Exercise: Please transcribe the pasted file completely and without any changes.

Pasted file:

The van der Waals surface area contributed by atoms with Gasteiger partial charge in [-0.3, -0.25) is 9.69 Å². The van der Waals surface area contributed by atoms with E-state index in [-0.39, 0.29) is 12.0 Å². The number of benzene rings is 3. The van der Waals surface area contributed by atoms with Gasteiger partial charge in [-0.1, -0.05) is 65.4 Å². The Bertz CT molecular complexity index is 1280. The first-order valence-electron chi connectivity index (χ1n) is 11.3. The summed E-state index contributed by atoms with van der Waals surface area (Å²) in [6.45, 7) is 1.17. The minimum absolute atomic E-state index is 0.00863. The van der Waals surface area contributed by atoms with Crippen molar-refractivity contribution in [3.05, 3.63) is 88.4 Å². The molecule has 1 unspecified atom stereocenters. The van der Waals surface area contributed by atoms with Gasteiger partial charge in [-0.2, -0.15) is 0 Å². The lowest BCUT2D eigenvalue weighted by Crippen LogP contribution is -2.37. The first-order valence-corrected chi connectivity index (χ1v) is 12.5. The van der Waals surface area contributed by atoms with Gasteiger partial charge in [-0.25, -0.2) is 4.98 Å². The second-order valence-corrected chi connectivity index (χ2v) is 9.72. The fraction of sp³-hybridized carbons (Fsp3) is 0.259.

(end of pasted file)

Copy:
The van der Waals surface area contributed by atoms with Gasteiger partial charge in [-0.3, -0.25) is 9.69 Å². The van der Waals surface area contributed by atoms with E-state index in [-0.39, 0.29) is 12.0 Å². The number of benzene rings is 3. The van der Waals surface area contributed by atoms with Gasteiger partial charge in [-0.1, -0.05) is 65.4 Å². The Bertz CT molecular complexity index is 1280. The first-order valence-electron chi connectivity index (χ1n) is 11.3. The summed E-state index contributed by atoms with van der Waals surface area (Å²) in [6.45, 7) is 1.17. The minimum absolute atomic E-state index is 0.00863. The van der Waals surface area contributed by atoms with Crippen molar-refractivity contribution in [3.05, 3.63) is 88.4 Å². The molecule has 1 unspecified atom stereocenters. The van der Waals surface area contributed by atoms with Gasteiger partial charge in [-0.2, -0.15) is 0 Å². The lowest BCUT2D eigenvalue weighted by Crippen LogP contribution is -2.37. The first-order valence-corrected chi connectivity index (χ1v) is 12.5. The van der Waals surface area contributed by atoms with Gasteiger partial charge in [-0.25, -0.2) is 4.98 Å². The second-order valence-corrected chi connectivity index (χ2v) is 9.72. The fraction of sp³-hybridized carbons (Fsp3) is 0.259.